deficit spending

7 Reasons Why Kevin McCarthy Shouldn’t Replace Eric Cantor

John Boehner, Kevin McCarthy, and Eric Cantor

Republicans were jockeying for position to move up on the ladder before Eric Cantor (R-VA), who lost his primary bid in a shocking upset on Tuesday night, announced that he would step down from his post as House Majority Leader at the end of July.

But with the leadership election scheduled for Thursday, June 19, several names are being kicked around to replace Cantor, among them is current Majority Whip Kevin McCarthy (R-CA).

Yeah, no. That’s a terrible idea.

McCarthy has been in lock-step with Cantor, who endorsed him yesterday, and Speaker John Boehner (R-OH). He’s essentially the status quo. Nothing will change in the House if McCarthy becomes the next Majority Leader. It would be a politically tone deaf move for House Republicans to choose a carbon copy of Cantor to lead their conference.

And here are some reasons why.

Health Care Compact: Let states take the reins of health care away from the federal government

In April, Kansas Governor Sam Brownback, a Republican, signed into law the national Health Care Compact, making the Sunflower State the ninth to embrace the bold new idea.

And what, you ask, is the Health Care Compact? It’s a proposal to allow participating states to take the reins of health care away from the federal government while reducing overall federal health spending.

A shorter description for this idea is “devolution,” and it’s exactly what we’ll need, if we’re ever going to get control of federal spending and debt.

This is the most creative and exciting policy proposal in a generation. It has to be approved by Congress, and is far from perfect, but in my humble opinion every American should get behind it.

As I mentioned, nine states have signed on, so far: Alabama, Georgia, Indiana, Kansas, Missouri, Oklahoma, South Carolina, Texas, and Utah.

Meanwhile, James Lankford, a Republican representing Oklahoma’s Fifth Congressional District, introduced a bill in February to approve the HCC. It currently has 12 sponsors, all of them Republicans and all of them representing states that have approved the compact.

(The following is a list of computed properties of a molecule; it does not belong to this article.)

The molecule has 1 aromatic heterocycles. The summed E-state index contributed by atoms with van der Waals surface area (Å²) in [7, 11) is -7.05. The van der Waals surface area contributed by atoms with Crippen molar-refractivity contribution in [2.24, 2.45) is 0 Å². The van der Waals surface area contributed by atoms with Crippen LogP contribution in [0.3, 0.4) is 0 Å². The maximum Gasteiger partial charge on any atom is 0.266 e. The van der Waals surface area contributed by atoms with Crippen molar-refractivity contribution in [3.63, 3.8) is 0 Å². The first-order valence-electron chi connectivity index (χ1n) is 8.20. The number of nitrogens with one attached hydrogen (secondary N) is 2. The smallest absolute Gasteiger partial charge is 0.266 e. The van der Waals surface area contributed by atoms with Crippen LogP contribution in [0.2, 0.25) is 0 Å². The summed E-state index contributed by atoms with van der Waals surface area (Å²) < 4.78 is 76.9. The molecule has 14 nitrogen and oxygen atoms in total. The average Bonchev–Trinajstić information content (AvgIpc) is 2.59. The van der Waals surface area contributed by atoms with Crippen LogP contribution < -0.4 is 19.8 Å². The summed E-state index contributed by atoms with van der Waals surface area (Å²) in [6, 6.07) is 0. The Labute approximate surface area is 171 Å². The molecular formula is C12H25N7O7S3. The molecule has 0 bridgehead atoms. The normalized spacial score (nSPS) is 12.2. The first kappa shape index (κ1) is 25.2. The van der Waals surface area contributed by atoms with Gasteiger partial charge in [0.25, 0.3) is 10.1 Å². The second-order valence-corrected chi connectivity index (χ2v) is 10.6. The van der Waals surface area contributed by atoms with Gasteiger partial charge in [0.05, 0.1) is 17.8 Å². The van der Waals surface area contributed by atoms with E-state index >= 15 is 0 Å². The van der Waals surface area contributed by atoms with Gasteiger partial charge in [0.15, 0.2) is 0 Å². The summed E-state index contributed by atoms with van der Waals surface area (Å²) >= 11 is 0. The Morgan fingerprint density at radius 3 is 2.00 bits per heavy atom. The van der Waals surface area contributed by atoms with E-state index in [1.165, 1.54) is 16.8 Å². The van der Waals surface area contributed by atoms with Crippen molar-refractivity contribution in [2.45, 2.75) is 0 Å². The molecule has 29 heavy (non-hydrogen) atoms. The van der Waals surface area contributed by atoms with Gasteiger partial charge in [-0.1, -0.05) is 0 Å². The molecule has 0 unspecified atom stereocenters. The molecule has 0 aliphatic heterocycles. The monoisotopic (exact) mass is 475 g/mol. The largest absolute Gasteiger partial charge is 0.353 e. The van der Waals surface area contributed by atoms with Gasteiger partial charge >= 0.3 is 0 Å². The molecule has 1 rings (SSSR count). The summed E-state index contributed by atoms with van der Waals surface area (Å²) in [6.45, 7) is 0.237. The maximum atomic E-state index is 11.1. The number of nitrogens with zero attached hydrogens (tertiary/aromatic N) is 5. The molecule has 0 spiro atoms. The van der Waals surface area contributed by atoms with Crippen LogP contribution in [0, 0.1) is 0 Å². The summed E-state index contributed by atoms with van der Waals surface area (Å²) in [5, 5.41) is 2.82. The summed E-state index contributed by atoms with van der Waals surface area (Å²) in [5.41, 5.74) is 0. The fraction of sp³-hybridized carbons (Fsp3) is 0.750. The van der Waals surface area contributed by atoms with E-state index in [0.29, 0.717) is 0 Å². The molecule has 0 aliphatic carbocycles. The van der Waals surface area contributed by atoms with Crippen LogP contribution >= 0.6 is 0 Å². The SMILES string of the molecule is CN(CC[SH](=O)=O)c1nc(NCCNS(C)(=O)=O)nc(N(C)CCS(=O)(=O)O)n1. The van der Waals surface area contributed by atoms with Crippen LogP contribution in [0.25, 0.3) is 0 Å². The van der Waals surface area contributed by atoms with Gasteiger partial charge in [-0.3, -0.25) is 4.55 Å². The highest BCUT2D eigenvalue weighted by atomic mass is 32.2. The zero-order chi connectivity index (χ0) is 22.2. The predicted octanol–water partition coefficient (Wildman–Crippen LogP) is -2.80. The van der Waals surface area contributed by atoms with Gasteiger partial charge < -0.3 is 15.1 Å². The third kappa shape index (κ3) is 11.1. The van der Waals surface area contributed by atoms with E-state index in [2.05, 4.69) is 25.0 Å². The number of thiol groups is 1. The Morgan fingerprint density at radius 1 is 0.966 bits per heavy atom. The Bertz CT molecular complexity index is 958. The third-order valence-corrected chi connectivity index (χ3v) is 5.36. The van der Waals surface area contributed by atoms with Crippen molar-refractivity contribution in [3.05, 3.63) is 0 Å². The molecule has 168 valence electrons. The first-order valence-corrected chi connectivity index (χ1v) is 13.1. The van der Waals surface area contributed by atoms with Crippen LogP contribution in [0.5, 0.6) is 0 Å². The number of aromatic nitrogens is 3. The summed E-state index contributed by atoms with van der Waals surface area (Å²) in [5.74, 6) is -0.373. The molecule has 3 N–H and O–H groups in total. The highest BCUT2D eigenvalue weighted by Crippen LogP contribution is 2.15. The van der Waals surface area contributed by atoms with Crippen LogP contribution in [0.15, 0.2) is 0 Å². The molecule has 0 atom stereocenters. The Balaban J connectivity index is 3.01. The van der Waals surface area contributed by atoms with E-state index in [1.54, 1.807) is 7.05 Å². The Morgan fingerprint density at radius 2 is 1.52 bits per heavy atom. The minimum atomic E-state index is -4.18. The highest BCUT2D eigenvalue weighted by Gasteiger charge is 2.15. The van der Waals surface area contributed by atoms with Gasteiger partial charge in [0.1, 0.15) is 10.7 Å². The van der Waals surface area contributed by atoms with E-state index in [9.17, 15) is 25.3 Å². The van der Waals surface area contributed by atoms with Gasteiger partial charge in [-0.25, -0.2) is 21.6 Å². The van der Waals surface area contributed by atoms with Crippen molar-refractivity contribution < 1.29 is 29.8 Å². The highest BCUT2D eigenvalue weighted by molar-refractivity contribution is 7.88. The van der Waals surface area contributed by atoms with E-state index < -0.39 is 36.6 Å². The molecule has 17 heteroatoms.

How It Would Work

The brainchild of Houston conservative activist Leo Linbeck III, the HCC cleverly combines two existing ideas, interstate compacts and federal block grants, in a way that can fairly be described as revolutionary.

White House Budget Director Refuses to Answer Whether Obama’s Proposal Ignores the Law

 Sylvia Burwell

President Barack Obama appears to have ignored the Democrats’ decision to pass on pushing through a budget and decided to make a move on his own.

Obama’s recently unveiled $3.9 trillion budget would raise more than $1 trillion over the next 10 years and increase spending $56 billion above statutory caps in the next year alone, which means that the President did not consider the spending caps both the White House and Congress agreed to last year before he decided to unveil his plan.

During a Budget Committee hearing yesterday, Sylvia Burwell, Obama’s White House Budget Director, seemed to struggle to answer Sen. Jeff Sessions’ (R-AL) question regarding the president’s budget proposal. While Obama’s plan would increase spending, Burnwell refused to answer Sessions when asked whether the budget would allow more spending than what had been already agreed to previously when the President signed the Ryan-Murray budget.